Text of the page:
5. The incumbent in the Administrative Assistant position is Karrie Schmittinger, who reports directly to the Director of Public Works, Hamid Hashemizadeh. The DPW is comprised of five divisions: Streets, Engineering, Utility, Inspection and Building Maintenance. Within DPW there are eight bargaining unit clericals who report to the various division heads, including Diane Berka who holds a full-time clerical position in the Engineering division and reports directly to City Engineer Mark Schultz. Schultz is Berka's supervisor for the purpose of grievance consideration and the issuance of discipline pursuant to the collective bargaining agreement.

Ms. Schmittinger oversees the work of Ms. Berka. This includes assigning work to her, setting priorities and ensuring that timelines for work completion are met. Ms. Berka transferred into her current DPW position from another City Department, filling a position formerly occupied by Ms. Schmittinger. Ms. Schmittinger had no involvement in Berka's transfer. Like other members of the bargaining unit, Ms. Berka does not receive a formal written evaluation. When Ms. Berka wishes to take a vacation or sick day, she contacts Ms. Schmittinger who communicates the information to Schultz and Hashemizadeh.

6. Ms. Schmittinger has limited involvement with the other DPW bargaining unit clerical employes, all of whom are directly supervised by their division heads. Ms. Schmittinger coordinates special projects among these employes and among temporary clericals and ensures that all departmental staff are exchanging necessary information. She also coordinates departmental meetings. Ms. Schmittinger has made recommendations to the Director regarding courses and workshops that departmental clerical employes could take to improve their work performance, which recommendations or suggestions the Director has accepted. When employes in a particular DPW division other than Engineering have vacation requests or sick leave requests, they contact the division head not Ms. Schmittinger.

7. The City hires temporary clerical personnel to fill in for permanent employes who are on vacation, to catch up on backlogs, to fill vacant positions while a permanent replacement is hired, and for special projects. Ms. Schmittinger has participated in interviews conducted to hire temporary employes and has also coordinated their work and schedules. Temporary employes worked a total of 539 hours for the Department in 1995 and 87 hours in the first six months of 1996.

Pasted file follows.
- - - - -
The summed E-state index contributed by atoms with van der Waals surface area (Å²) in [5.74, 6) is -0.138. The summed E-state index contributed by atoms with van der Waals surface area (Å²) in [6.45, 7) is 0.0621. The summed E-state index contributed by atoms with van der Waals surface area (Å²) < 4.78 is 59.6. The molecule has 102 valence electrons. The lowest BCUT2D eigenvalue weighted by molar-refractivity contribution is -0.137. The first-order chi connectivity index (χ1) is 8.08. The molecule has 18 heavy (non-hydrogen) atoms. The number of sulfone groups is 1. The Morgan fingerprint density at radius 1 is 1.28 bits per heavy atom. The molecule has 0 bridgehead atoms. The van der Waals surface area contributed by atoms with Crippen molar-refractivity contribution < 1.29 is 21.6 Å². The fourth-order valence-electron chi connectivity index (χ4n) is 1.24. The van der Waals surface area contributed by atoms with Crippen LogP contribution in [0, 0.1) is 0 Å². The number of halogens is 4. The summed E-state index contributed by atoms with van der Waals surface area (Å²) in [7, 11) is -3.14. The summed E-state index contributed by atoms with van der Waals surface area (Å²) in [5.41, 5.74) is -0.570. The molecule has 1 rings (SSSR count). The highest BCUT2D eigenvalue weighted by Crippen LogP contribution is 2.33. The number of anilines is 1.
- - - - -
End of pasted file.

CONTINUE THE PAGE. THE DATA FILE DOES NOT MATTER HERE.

In the twelve instances of need for which temporary clericals were utilized during 1995 and 1996, two individuals (Blessing and Hause) were each hired on four separate occasions. A temporary help agency supplied clericals in three other instances and in the twelfth instance, an individual (Graber) was hired for 33 hours of work.

Once Blessing and Hause were hired to meet an initial need for temporary help and performed satisfactorily, the City did not go through a formal re-hiring process when Blessing or Hause performed work on subsequent occasions. The City simply offered them additional work opportunities.

When interviews were conducted for temporary clericals, the DPW hire of temporary personnel began with the determination of need, followed by advertising by the Human Resources Department (HRD). After an initial screening as to qualifications by the HRD, HRD and DPW conduct joint interviews. Schmittinger participated in these interviews and posed questions to the applicants along with HRD personnel and, on occasion, the DPW Director. The DPW Director makes the actual appointment, effectively based on Ms. Schmittinger's recommendation. Ms. Schmittinger determines the length of time temporaries are used when they are hired for special projects. Schmittinger has the authority to discipline a temporary employe, in consultation with the Director and the HRD, but has not done so during her tenure. At the time of the hearing, the Department did not have any temporary employes, owing in part to a budget reduction.